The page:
A good deal of misconception still exists in the decorating trade concerning the use, by paint manufacturers, of what are commonly known as " extenders" - a term which originated in America.
These may be described as inert substances, lacking in opacity, which are added to specific pigments for a variety of reasons. Barytes, asbestine, and whiting are among the substances in question.
It is true that extenders are almost invariably cheaper than the pigments to which they are added, and that in consequence their use means a saving of money to the manufacturer. Employed in moderation, however, they fulfil certain definite and valuable functions which vary according to the nature of the paint in which they are incorporated.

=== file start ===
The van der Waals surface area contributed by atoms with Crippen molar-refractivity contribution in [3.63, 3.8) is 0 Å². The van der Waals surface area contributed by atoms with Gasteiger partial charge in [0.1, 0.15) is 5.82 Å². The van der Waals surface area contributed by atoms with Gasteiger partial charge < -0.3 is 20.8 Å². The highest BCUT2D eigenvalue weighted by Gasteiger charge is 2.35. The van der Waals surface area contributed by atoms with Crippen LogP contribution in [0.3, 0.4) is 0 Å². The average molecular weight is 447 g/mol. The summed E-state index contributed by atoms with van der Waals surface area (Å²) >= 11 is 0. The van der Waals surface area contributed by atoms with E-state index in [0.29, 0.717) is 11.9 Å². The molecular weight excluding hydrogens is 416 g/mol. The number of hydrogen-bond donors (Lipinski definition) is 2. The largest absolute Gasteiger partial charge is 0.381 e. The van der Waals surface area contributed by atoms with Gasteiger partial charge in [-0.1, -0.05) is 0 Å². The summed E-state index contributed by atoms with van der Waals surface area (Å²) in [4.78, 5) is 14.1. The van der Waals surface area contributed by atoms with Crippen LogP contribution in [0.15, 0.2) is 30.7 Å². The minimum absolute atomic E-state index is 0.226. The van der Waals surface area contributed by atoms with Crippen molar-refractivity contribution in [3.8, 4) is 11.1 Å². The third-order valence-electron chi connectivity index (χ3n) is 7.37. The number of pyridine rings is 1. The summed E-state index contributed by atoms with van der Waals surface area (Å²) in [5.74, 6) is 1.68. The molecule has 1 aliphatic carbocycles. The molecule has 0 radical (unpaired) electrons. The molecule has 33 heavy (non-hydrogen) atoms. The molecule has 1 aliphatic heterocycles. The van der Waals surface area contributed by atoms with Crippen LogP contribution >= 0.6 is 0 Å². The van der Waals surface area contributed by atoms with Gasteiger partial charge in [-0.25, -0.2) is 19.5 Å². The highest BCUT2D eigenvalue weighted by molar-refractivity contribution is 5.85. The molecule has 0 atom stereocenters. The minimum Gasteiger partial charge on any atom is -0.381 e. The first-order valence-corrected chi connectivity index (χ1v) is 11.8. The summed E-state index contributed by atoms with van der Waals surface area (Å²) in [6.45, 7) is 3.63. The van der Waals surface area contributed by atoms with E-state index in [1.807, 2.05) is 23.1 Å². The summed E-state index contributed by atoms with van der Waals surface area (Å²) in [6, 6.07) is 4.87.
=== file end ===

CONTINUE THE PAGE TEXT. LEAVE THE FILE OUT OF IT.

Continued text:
In some cases, they supply physical properties which are lacking in the main pigment or pigments. They may, for example, help to keep the pigment particles better in suspension in the medium, thus tending to prevent undue sediment. Again, they may possess the property of reducing gloss and can, for this reason, play a useful part in the preparation of flat paints and enamels.
Firms of repute use in the paints they make only sufficient extenders to fulfil certain requirements and, employed in this way, these substances must not be looked upon as adulterants, since they do not affect the durability of the paint, but endow it with properties it would not otherwise possess. Only when they are used in excess, with the sole idea of lowering the cost of the paint, irrespective of its behaviour in service, can they be considered harmful.